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Unanswered questions on the airborne transmission of COVID‑19

Unanswered questions on the airborne transmission of COVID‑19 [full text PDF] Zhaolin Gu1 · Jie Han · Liyuan Zhang · Hongliang Wang3 · Xilian Luo · Xiangzhao Meng · Yue Zhang · Xinyi Niu1 · Yang Lan  · Shaowei Wu  · Junji Cao · Eric Lichtfouse. Received: 16 June 2022 / Accepted: 20 December 2022. “Policies and measures to control pandemics are often failing. While biological factors controlling transmission are usually well explored, little is known about the environmental drivers of transmission and infection. For instance, respiratory droplets and aerosol particles are crucial vectors for the airborne transmission of the severe acute respiratory syndrome coronavirus, the causation agent of the coronavirus 2019 pandemic (COVID-19). Once expectorated, respiratory droplets interact with atmospheric particulates that influence the viability and transmission of the novel coronavirus, yet there is little knowledge on this process or its consequences on virus transmission and infection. Here we review the effects of atmospheric particulate properties, vortex zones, and air pollution on virus survivability and transmission. We found that particle size, chemical constituents, electrostatic charges, and the moisture content of airborne particles can have notable effects on virus transmission, with higher survival generally associated with larger particles, yet some viruses are better preserved on small particles. Some chemical constituents and surface-adsorbed chemical species may damage peptide bonds in viral proteins and impair virus stability. Electrostatic charges and water content of atmospheric particulates may affect the adherence of virion particles and possibly their viability.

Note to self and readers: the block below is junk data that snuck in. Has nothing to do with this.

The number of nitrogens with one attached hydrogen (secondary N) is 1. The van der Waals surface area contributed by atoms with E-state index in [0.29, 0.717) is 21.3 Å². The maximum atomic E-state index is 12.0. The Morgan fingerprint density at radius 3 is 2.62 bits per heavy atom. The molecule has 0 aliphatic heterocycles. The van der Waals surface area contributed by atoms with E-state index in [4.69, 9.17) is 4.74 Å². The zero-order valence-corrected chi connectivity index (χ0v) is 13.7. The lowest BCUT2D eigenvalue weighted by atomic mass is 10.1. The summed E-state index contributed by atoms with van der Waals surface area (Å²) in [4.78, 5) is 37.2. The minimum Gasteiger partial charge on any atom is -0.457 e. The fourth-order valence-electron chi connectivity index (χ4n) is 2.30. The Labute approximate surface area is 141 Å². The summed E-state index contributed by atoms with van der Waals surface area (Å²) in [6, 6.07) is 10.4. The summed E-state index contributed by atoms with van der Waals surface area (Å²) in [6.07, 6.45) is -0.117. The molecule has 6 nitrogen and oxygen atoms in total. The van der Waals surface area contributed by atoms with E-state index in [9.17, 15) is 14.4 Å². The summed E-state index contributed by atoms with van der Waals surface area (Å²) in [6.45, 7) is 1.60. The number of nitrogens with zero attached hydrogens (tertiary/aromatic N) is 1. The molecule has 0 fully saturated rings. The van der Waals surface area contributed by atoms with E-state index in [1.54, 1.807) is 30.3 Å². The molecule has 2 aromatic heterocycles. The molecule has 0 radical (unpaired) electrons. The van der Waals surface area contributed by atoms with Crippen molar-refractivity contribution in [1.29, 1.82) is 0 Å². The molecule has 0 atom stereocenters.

In addition, vortex zones and human thermal plumes are major environmental factors altering the aerodynamics of buoyant particles in air, which can strongly influence the transport of airborne particles positive correlations between COVID-19 infection and mortality with air pollution, of which particulate matter is a common constituent that may have a central role in the airborne transmission of the novel coronavirus.”

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